February 9, 2010
Lippard's novels — including his most well-known, The Quaker City; or, the Monks of Monk Hall (1844) — are trashy and sensationalistic, full of violence, gore, sex, and sin with a little bit of social commentary thrown in (more on that tomorrow).
In addition to his novels, Lippard was also a labor organizer and reformer. In 1850, Lippard founded The Brotherhood of the Union, a secret society that hoped to eliminate urban poverty and crime by addressing society's moral failings. The organization was very religious, a sort of Christianity intermingled with an extreme American patriotism. Lippard, as founder, held the title "Supreme Washington," in honor of the country's first President.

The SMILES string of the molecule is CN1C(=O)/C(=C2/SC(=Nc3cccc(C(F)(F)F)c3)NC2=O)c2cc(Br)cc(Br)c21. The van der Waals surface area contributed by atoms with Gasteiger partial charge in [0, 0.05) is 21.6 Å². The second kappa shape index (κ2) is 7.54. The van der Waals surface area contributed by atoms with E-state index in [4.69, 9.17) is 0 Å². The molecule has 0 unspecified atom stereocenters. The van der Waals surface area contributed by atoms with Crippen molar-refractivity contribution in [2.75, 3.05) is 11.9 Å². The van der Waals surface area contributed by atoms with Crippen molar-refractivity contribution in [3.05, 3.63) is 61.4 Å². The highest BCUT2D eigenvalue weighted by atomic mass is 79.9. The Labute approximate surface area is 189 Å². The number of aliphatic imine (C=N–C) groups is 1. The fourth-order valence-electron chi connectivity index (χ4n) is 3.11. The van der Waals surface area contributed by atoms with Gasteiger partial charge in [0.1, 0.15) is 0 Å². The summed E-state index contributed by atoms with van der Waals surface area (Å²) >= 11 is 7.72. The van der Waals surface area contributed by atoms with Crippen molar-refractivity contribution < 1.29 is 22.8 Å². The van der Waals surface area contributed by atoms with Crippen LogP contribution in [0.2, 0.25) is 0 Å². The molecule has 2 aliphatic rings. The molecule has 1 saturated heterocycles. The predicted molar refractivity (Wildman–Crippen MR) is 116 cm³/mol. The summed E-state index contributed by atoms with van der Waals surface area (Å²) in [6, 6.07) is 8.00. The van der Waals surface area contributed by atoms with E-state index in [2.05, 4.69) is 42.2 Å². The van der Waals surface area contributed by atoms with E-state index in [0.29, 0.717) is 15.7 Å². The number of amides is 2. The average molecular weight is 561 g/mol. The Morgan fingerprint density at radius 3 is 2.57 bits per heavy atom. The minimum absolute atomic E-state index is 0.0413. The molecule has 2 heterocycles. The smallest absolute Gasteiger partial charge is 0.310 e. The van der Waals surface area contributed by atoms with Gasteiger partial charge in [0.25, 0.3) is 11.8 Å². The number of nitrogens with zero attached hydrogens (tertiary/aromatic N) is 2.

Much of Lippard's fiction has a similar patriotic bent and he (perhaps inadvertently) created a few American myths or legends that were never true but were often perpetuated. His most famous was suggesting that the iconic Liberty Bell got its famous crack when it was rung to announce that the Declaration of Independence was signed on July 4, 1776. Another Lippard legend is that of the "unknown orator" who riled his fellow Patriots to action and break from the British crown. Works like Washington and His Generals portrayed the Founding Fathers as larger-than-life, heroic figures who were beyond reproach and committed to the optimistic ideals of democracy.
Such myth-making was not unusual for the period: Washington Irving carefully crafted the character of George Washington in his biography of him, and Henry Wadsworth Longfellow contributed to American legend when he wrote about a certain midnight ride. More on that last one in April.